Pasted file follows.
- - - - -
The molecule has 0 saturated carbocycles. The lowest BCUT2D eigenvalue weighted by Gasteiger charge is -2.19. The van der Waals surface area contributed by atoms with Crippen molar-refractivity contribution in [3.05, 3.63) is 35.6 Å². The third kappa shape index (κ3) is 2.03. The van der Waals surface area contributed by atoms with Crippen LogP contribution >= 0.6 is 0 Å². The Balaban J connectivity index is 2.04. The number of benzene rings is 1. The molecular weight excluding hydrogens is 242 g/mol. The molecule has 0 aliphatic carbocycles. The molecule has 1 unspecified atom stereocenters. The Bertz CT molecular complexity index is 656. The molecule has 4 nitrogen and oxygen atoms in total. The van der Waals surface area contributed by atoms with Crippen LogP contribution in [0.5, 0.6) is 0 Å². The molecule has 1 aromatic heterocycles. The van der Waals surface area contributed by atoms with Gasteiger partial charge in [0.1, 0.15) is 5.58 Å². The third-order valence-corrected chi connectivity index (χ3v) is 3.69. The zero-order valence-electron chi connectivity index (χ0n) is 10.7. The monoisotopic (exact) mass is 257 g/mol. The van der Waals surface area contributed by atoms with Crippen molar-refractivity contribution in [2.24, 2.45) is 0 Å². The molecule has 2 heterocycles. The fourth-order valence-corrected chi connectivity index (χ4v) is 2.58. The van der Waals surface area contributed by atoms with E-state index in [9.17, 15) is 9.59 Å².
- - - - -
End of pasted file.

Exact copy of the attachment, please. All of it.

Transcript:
The molecule has 0 saturated carbocycles. The lowest BCUT2D eigenvalue weighted by Gasteiger charge is -2.19. The van der Waals surface area contributed by atoms with Crippen molar-refractivity contribution in [3.05, 3.63) is 35.6 Å². The third kappa shape index (κ3) is 2.03. The van der Waals surface area contributed by atoms with Crippen LogP contribution >= 0.6 is 0 Å². The Balaban J connectivity index is 2.04. The number of benzene rings is 1. The molecular weight excluding hydrogens is 242 g/mol. The molecule has 0 aliphatic carbocycles. The molecule has 1 unspecified atom stereocenters. The Bertz CT molecular complexity index is 656. The molecule has 4 nitrogen and oxygen atoms in total. The van der Waals surface area contributed by atoms with Crippen LogP contribution in [0.5, 0.6) is 0 Å². The molecule has 1 aromatic heterocycles. The van der Waals surface area contributed by atoms with Gasteiger partial charge in [0.1, 0.15) is 5.58 Å². The third-order valence-corrected chi connectivity index (χ3v) is 3.69. The zero-order valence-electron chi connectivity index (χ0n) is 10.7. The monoisotopic (exact) mass is 257 g/mol. The van der Waals surface area contributed by atoms with Crippen molar-refractivity contribution in [2.24, 2.45) is 0 Å². The molecule has 2 heterocycles. The fourth-order valence-corrected chi connectivity index (χ4v) is 2.58. The van der Waals surface area contributed by atoms with E-state index in [9.17, 15) is 9.59 Å².